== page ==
Like any sensitive seer, Amy occasionally locks on to information that, well, isn't exactly related to the case. Such as the time she was working with an elephant figurine. She blithely supplied her police audience with a wealth of lurid details about a ménage à trois that she was picking up on, a little drama somebody later described as a"pornographic Nancy Drew Meets the Hardy Boys." As the titillating scene was being fleshed out by Amy, the detective who had handed her the evidence in the first place began to fidget. You could see the thunderheads of anxiety building up over his head, until all attentionin the room was on him.

Then suddenly—Boom!—he jumps up and puts a halt to the proceedings. "This is going nowhere," he blurts out as he snatches the figurine back from Amy and bolts from the room, leaving his fellow detectives—with one or two nervous exceptions—snickering indelight.

For her part, Amy has cultivated a degree of circumspection unrivalled in her field. As she once told a reporter, "I try not to tune in to the X-rated stuff. The police worry that I'm going to see things about their sex life or about who they went out with last night or who they're cheating on. So I make it clear right from the start, 'No X-rated stuff—I don't do that.' Or at least I try real hard not to. But sometimes stuff sneaks out.  It's not my fault."

And so, through sad experience, cops come to learn caution when they follow a psychic into the backcountry of common sense, where deadly pitfalls and precipices abound for the unwary. Nowhere is the Boy Scout motto more appropriate: "Be prepared."

Yet, when it comes to getting more than is bargained for in psychic inquiries, it's not just the cops who are at risk, but the psychic as well. Call it a professional liability, but Amy is living proof of the ancient wisdom that when we cultivate our virtues we simultaneously cultivate our flaws.

About ten years ago, she was consulted on a break-in that occurred over in Manhattan. Dozens of Aztec relics had been stolen from an antiquities dealer. The thieves left no fingerprints, not a singletrace. That's when the dealer brought in Amy. He told her that, in making their getaway, the crooks inadvertently had dropped a bit of their loot. He hoped she might tune in to this item and help solve the case. Amy said sure.

The dealer handed her a six-inch sacrificial knife. It was made ofthe blackest obsidian and was very sharp. The dealer said, "Have at it."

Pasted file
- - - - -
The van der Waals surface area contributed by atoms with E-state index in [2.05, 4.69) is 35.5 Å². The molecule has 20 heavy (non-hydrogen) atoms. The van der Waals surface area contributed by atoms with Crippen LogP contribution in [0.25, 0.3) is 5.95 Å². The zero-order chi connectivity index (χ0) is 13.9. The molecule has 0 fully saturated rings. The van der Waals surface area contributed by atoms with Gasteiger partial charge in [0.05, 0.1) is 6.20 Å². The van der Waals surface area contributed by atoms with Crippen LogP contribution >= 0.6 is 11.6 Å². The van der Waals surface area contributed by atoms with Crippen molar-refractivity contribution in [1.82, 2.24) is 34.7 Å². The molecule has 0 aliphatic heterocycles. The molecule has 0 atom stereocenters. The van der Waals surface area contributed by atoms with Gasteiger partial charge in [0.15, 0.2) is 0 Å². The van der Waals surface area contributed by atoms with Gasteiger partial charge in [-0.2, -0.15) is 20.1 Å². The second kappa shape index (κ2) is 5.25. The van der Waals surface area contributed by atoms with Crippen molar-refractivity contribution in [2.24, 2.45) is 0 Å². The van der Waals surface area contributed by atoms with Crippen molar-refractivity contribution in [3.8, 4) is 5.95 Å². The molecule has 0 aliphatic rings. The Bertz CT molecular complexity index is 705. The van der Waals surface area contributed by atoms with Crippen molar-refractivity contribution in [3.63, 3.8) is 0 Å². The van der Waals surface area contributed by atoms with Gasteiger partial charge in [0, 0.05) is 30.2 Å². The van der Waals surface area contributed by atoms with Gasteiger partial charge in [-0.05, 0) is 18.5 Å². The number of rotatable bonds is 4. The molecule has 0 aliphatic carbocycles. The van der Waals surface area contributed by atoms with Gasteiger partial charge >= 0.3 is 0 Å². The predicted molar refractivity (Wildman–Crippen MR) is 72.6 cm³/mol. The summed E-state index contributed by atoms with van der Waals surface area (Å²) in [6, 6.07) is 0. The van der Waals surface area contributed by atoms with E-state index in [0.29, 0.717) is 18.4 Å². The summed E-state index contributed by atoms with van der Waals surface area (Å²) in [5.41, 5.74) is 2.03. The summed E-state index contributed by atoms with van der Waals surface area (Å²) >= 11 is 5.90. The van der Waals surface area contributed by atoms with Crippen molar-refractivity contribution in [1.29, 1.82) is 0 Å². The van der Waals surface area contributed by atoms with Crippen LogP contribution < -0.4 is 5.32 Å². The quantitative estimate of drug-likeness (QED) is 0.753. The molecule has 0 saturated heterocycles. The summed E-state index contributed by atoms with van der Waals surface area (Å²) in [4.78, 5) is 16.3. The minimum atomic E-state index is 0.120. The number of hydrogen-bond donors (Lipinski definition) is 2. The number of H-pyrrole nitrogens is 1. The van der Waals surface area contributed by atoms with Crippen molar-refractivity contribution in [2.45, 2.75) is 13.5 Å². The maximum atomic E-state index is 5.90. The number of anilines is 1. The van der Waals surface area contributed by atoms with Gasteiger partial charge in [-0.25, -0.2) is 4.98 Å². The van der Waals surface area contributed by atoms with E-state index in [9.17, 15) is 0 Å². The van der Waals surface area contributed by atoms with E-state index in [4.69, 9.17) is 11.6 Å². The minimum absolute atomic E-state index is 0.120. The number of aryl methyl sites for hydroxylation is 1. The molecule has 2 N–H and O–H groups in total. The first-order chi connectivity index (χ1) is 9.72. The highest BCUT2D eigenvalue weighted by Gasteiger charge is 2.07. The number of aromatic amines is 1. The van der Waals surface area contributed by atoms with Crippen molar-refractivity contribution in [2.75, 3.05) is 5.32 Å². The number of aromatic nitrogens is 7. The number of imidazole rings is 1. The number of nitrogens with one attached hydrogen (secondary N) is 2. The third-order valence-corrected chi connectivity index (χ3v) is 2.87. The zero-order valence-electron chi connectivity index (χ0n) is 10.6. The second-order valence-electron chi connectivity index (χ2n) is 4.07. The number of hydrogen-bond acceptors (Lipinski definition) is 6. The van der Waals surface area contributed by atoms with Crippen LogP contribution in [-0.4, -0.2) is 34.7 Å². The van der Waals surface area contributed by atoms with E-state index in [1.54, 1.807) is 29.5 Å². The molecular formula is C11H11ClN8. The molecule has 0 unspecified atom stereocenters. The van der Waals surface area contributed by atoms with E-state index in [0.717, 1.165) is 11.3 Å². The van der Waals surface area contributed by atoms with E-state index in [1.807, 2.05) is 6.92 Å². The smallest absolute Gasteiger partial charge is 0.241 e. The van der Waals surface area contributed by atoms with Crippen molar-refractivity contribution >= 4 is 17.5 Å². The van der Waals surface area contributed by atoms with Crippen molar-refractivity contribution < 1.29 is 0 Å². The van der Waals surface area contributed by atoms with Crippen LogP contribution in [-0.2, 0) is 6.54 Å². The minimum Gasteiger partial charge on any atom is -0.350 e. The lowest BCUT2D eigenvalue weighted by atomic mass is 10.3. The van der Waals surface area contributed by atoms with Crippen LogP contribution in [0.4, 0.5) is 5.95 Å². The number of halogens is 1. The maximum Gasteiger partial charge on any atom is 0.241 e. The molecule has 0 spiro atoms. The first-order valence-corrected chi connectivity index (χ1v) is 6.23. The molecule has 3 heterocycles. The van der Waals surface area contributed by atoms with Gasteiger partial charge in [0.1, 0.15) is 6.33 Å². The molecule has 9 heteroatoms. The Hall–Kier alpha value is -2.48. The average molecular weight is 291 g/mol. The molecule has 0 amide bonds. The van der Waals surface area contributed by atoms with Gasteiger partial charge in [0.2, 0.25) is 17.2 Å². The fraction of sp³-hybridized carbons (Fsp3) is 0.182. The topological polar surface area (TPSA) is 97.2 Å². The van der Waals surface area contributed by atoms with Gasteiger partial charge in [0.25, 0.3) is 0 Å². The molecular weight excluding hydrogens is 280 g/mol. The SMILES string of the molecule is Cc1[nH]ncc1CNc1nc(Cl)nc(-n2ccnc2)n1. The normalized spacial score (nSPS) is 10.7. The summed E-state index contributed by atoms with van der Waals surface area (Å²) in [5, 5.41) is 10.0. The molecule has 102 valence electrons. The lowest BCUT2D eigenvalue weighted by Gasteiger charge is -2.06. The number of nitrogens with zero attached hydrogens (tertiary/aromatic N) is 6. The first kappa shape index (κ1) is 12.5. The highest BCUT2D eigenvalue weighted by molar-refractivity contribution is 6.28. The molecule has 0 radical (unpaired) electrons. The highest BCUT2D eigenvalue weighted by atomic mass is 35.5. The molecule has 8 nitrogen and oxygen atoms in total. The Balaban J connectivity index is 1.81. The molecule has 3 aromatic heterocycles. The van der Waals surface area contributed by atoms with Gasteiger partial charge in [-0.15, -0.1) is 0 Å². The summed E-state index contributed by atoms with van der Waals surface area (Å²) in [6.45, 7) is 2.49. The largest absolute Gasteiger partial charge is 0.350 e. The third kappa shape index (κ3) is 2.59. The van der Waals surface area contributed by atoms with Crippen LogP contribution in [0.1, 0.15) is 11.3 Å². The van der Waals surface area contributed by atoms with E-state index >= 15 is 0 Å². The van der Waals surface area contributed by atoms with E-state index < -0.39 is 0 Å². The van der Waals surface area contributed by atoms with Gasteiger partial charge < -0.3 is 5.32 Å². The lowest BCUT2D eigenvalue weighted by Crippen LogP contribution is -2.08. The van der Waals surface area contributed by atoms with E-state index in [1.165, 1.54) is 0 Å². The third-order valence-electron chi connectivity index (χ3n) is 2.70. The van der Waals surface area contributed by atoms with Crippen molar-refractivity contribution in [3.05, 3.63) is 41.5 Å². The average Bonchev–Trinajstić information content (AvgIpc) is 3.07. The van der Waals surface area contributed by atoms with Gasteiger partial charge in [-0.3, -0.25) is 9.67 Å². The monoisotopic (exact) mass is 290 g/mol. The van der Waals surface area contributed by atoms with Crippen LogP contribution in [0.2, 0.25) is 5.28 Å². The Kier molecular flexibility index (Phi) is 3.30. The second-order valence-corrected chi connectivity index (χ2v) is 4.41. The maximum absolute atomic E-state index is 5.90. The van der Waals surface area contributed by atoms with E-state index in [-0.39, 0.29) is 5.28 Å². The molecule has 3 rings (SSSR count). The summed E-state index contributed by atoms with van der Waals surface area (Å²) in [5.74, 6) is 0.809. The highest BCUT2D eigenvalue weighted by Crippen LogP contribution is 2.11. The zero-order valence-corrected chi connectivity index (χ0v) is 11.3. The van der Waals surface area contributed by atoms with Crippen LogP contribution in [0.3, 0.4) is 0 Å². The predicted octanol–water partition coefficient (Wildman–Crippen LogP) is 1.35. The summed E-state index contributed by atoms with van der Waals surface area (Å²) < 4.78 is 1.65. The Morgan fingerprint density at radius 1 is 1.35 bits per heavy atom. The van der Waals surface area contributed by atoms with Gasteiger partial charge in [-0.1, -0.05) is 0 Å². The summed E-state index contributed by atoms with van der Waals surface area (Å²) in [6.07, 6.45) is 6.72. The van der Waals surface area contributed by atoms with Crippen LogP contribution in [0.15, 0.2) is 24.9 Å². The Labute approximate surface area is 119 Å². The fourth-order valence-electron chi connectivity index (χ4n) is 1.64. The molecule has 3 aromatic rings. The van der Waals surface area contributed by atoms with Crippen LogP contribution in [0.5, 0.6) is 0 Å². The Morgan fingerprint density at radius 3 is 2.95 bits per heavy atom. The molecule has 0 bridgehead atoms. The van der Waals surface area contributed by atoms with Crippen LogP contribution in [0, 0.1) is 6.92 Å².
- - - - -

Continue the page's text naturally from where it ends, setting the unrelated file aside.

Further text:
So Amy lays hold on the handle and is immediately pierced by the image of a hill rising from the margin of a dark and tree-lined lake.Thousands of nondescript people are flocking to its summit, where an imposing temple looms over everything below. Directly in front of it is an altar, a huge greenish block of agate or jasper, its top side slightly convex, like the surface of a stony awesome eye. Behind it blaze a pair of ritual bonfires. The air is permeated with a vague stench, which brings to mind for Amy images of the house she grew up in behind the old Jack-in-the-Box restaurant on South Livingston Avenue. Here's her swing set, there's her dollhouse, and now out of the blue appears her long lost collie dog, Laddie. She is aghast to see her own memories mingling with those coming off the grim artifact, as if the whole thing were just some informal cocktail party in the imagination.

Next she observes a half dozen priests emerging from the temple, each one wearing a long cotton robe adorned with hieroglyphic emblems of mystic import. Five of these priests are shrouded in black, while the sixth is mantled in scarlet and holds in his hands the very knife Amy holds in hers. As the procession draws closer, she can see that each priest's hair is matted with blood, the gory tresses flowing wildly over their shoulders. At the center of this gruesome pomp walks a naked and startlingly handsome young man. Given the circumstances, he's just a little too enthusiastic. He's waving to the crowd like a rock star.

When the grim procession arrives at the altar, the five black-robed priests stretch out the eager young man, face upward, upon the glossy surface of the stone. They secure his head and limbs. Now the scarlet-robed one lifts the black knife and holds its flinty tip just above the young man's chest. A deafening roar goes up from the crowd.This young man is definitely the star of the show. There's no going back. Even if he were in some way to falter, have a change of mind and cry out with all his might as the dark blade slits open his chest and a holy hand plunges into the gushing wound to tear out his palpitating heart, nobody could hear it anyway.

Well, maybe Amy would hear it—but she drops the knife at that critical moment and thereby draws the vision to a close.

Needless to say, she didn't solve this particular case, but the dealer was still pleased with her performance. It gave him a pretty good story to attach to an otherwise undistinguished relic, thus quadrupling its value in the marketplace. Combined with the insurance settlement on the lost goods, this meant he came out way ahead. He paid Amy double for her good work. When word got out about the knife, she started getting all kinds of calls from people wanting her to tell them if this sliver of wood they had came from the Cross, or this knucklebone came from Saint Peter and not, as those without faith would have it, from some barnyard pig. A professor who claimed to be an expert on the Shroud of Turin wrote a letter to the Newark Star Ledger demanding that the Vatican grant Amy access to the relic, so the question of its authenticity might be settled once and for all.